Genre: YA Dystopian/Apocalyptic
Release Date: May, 2008
Source: Barnes & Noble – Bought
Miranda has to do a bunch of homework on the moon. Her teachers seem to be obsessed with it this week. Why is that? Oh right, it’s because an asteroid is about to crash into it, something that has never happened before. It’s supposed to be small and a must-see sight. Many people even set up lawn chairs and throw parties in their driveways to watch it. But, what happens when everything goes wrong and the moon is forced too close to earth?
This is going to be a pretty short review today. I was going to post 2 review today to make-up for my MIA behavior yesterday, but it’s Friday, and it’s already after 6, and I don’t want to. So, sorry to end on such a downer, but sometimes life lets you down.
Long story short, I didn’t like this book. My biggest complaint is that, ultimately, this was just sooooooo boring. I would read this before bed and it would actually put me to sleep.
It’s honestly not that the writing was bad per say, but it was just so…uneventful. The whole book was uneventful. I was actually really excited to read this because the concept sounds amazing, but it just wasn’t executed well at all. There were pages and pages and pages of, “It’s Tuesday. We ate canned green beans again. Hopefully tomorrow will be better, but I know it won’t be.” Or, “I think I’m dying. Oh well. I guess this is life now. Mom wants me to skip meals every other day, I guess that’s cool. I’m cold. Goodnight.”
That was literally the writing and storytelling and it just wasn’t working for me. I wanted action, more action, that is, than simply the drama of Miranda’s abusive mother. And, let me tell you, the mom in this story was a textbook verbal abuser and manipulator. That made the story less enjoyable for me as well. Not because the mom was abusive, but because it was treated by the author as normal behavior and was never addressed. Maybe it is in the next books?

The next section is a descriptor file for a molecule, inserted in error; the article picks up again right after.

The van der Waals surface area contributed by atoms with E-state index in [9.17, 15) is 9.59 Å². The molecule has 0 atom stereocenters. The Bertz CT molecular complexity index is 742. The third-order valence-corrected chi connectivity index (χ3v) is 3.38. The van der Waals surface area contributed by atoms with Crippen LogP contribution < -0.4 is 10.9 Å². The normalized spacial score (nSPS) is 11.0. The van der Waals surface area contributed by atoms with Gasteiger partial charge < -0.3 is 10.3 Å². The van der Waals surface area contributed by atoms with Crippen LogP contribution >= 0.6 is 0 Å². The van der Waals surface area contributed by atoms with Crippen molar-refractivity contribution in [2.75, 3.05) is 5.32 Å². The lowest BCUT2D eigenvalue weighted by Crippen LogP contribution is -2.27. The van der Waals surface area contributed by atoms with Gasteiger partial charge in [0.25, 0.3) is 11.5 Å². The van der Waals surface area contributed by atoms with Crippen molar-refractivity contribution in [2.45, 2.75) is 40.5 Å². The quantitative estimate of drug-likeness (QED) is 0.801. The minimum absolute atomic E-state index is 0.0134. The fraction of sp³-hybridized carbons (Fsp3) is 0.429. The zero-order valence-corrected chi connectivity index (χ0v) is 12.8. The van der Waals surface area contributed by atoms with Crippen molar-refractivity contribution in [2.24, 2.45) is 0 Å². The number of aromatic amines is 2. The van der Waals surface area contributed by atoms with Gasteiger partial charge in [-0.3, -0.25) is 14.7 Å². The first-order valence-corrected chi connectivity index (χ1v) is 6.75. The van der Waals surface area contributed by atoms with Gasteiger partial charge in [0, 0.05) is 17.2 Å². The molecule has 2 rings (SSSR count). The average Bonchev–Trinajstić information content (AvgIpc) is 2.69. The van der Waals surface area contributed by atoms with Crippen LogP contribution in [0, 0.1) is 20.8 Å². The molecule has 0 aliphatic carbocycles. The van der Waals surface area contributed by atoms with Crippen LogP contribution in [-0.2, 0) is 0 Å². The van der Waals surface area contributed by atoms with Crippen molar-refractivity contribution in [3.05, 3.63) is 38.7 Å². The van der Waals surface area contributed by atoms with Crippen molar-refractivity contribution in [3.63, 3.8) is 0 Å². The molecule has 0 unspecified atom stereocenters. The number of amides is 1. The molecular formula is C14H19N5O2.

I guess I’ll never know, because I don’t plan to continue this series.
Then again, Miranda was so whiney and woe-is-me, I’m the only person affected by all this and my problems are all that matters. Why isn’t mom paying enough attention to me? Why isn’t mom letting me eat? Why is mom make me do my homework? Why is mom so mean to dad? Why is mom’s boyfriend more important than me? So, that was super annoying, but it probably stems from her mom’s abusive tendencies, so I guess it’s all pretty cyclicle. This could have been fascinating in an apocalyptic setting, but instead I just wanted everyone to shut up.
On top of the story and writing being flat, the characters were too. Everyone was so one-dimensional and I honestly can’t even recall half the names mentioned in this book. I even kept forgetting the name of our MC. Every time someone called her Miranda it felt foreign. She had no personality at all and was such a weak MC. (I mean, with a horribly abusive mother, it’s no wonder, but still.)
Also, she kept saying that she understands why her mom wants her youngest brother to be the one to survive–”because he’s a strong boy with no skills at all or anything but he’s a boy so clearly he deserves to be the one to survive. Clearly.
Overall, this book just didn’t work for me, and I wouldn’t recommend wasting your time on it. There’s no real climax, the characters are snoozeworthy, and there’s no cliffhanger ever. It’s not worth the time.
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